Breast Cancer Risk is not Associated with Polymorphic Forms of Xeroderma Pigmentosum Genes in a Cohort of Women from Washington County, Maryland
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The genes mutated in the cancer-prone syndrome, xeroderma pigmentosum (XP genes), have been well studied both biochemically and mechanistically. These genes are important components of the DNA nucleotide excision repair (NER) pathway, which protects against environmentally-induced cancers. XP genes are also downstream of the hereditary breast cancer syndrome gene, BRCA1, suggesting that XP genes may be important to hereditary forms of breast cancer as well. Although mutated XP genes are rare, polymorphic forms with potential functional deficiencies are common, and could pose a significant cancer risk in the general population.
This study tested the hypothesis that common polymorphic variants of XP genes were associated with the risk of breast cancer among a population of women in Washington County, Maryland.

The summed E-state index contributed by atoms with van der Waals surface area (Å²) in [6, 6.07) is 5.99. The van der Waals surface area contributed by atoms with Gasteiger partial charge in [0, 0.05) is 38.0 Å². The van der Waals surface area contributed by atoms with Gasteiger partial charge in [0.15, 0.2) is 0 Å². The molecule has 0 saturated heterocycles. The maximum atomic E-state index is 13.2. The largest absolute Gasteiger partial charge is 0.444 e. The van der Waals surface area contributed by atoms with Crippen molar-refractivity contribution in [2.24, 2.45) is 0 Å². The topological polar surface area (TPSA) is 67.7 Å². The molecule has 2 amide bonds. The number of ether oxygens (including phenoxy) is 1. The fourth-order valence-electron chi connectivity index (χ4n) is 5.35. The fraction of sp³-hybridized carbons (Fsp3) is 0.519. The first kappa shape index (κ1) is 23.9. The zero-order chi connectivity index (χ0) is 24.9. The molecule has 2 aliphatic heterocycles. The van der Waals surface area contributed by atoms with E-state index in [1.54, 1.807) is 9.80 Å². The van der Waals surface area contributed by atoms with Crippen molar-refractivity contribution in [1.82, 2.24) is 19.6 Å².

Five single nucleotide polymorphisms (SNPs) among four XP genes (XPC, XPD, XPF and XPG) were genotyped from DNA samples collected at baseline, and then analyzed by conditional logistic regression for association with the incidence of breast cancer. 321 cases were individually matched to 321 controls, by age and menopausal status.
No significant associations were found between breast cancer risk and any of the XP genotypes. Odds ratios for all genotypes ranged from 0.61 to 1.14, and none were statistically significant. Adjustment and stratification for family history of breast cancer did not alter the findings.
These results suggest that polymorphisms of XP genes are not likely to be significant risk factors for women within the general population. This study did not address, however, risks for subpopulations of women with high exposures to DNA damaging agents.
KeywordsBreast cancer DNA repair Xeroderma pigmentosum Single nucleotide polymorphisms (SNPs) Genetic cancer risk
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Grant Support: Research was funded by a National Cancer Institute Breast Spore Award (P50 CA88843), and the National Institute of Aging 5U01AG018033. T.J.J. was funded by an NIH Ruth L. Kirschstein Senior Fellow Award (NCI F33 CA09817-01). K.V. is a recipient an ASCO Career Development Award and an NIH Preventive Oncology Academic Award (NCI K07 CA111948). I.R. was supported, in part, by the Maryland Cigarette Restitution Fund Research Grant to the Johns Hopkins Medical Institutions and NIH grant CA 074841.
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